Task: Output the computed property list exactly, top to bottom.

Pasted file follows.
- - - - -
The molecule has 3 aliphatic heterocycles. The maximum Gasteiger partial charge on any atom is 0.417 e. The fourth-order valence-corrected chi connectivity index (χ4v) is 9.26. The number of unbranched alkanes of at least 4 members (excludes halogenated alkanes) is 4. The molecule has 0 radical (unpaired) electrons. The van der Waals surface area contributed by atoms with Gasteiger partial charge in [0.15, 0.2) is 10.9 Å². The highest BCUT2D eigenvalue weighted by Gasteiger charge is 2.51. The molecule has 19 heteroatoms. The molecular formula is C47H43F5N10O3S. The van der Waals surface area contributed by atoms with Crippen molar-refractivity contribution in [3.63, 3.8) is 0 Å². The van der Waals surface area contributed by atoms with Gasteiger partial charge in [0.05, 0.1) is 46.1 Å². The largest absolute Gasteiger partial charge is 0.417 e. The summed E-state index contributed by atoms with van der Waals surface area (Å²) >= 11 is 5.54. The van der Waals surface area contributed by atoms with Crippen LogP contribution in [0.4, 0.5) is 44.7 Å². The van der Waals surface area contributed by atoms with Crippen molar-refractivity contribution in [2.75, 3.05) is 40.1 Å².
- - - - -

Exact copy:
The molecule has 3 aliphatic heterocycles. The maximum Gasteiger partial charge on any atom is 0.417 e. The fourth-order valence-corrected chi connectivity index (χ4v) is 9.26. The number of unbranched alkanes of at least 4 members (excludes halogenated alkanes) is 4. The molecule has 0 radical (unpaired) electrons. The van der Waals surface area contributed by atoms with Gasteiger partial charge in [0.15, 0.2) is 10.9 Å². The highest BCUT2D eigenvalue weighted by Gasteiger charge is 2.51. The molecule has 19 heteroatoms. The molecular formula is C47H43F5N10O3S. The van der Waals surface area contributed by atoms with Crippen molar-refractivity contribution in [3.63, 3.8) is 0 Å². The van der Waals surface area contributed by atoms with Gasteiger partial charge in [0.05, 0.1) is 46.1 Å². The largest absolute Gasteiger partial charge is 0.417 e. The summed E-state index contributed by atoms with van der Waals surface area (Å²) >= 11 is 5.54. The van der Waals surface area contributed by atoms with Crippen LogP contribution in [0.4, 0.5) is 44.7 Å². The van der Waals surface area contributed by atoms with Crippen molar-refractivity contribution in [2.75, 3.05) is 40.1 Å².